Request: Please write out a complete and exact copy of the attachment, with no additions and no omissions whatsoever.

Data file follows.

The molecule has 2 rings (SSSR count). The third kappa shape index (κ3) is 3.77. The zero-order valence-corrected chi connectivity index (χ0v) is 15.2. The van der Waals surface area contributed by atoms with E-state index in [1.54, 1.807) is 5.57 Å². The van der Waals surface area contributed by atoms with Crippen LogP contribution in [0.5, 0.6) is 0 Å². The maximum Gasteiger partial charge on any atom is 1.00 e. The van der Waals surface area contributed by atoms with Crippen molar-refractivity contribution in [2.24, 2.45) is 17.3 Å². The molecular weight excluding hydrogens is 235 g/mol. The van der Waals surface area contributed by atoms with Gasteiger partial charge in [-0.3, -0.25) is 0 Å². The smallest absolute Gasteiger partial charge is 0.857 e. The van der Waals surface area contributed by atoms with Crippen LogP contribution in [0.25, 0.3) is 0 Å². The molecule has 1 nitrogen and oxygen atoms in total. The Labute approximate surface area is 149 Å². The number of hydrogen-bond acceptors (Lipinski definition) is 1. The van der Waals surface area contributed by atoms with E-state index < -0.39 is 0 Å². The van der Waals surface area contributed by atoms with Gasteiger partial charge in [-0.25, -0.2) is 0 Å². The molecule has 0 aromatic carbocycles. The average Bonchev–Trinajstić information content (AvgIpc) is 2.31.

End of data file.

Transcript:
The molecule has 2 rings (SSSR count). The third kappa shape index (κ3) is 3.77. The zero-order valence-corrected chi connectivity index (χ0v) is 15.2. The van der Waals surface area contributed by atoms with E-state index in [1.54, 1.807) is 5.57 Å². The van der Waals surface area contributed by atoms with Crippen LogP contribution in [0.5, 0.6) is 0 Å². The maximum Gasteiger partial charge on any atom is 1.00 e. The van der Waals surface area contributed by atoms with Crippen molar-refractivity contribution in [2.24, 2.45) is 17.3 Å². The molecular weight excluding hydrogens is 235 g/mol. The van der Waals surface area contributed by atoms with Gasteiger partial charge in [-0.3, -0.25) is 0 Å². The smallest absolute Gasteiger partial charge is 0.857 e. The van der Waals surface area contributed by atoms with Crippen LogP contribution in [0.25, 0.3) is 0 Å². The molecule has 1 nitrogen and oxygen atoms in total. The Labute approximate surface area is 149 Å². The number of hydrogen-bond acceptors (Lipinski definition) is 1. The van der Waals surface area contributed by atoms with E-state index < -0.39 is 0 Å². The van der Waals surface area contributed by atoms with Gasteiger partial charge in [-0.25, -0.2) is 0 Å². The molecule has 0 aromatic carbocycles. The average Bonchev–Trinajstić information content (AvgIpc) is 2.31.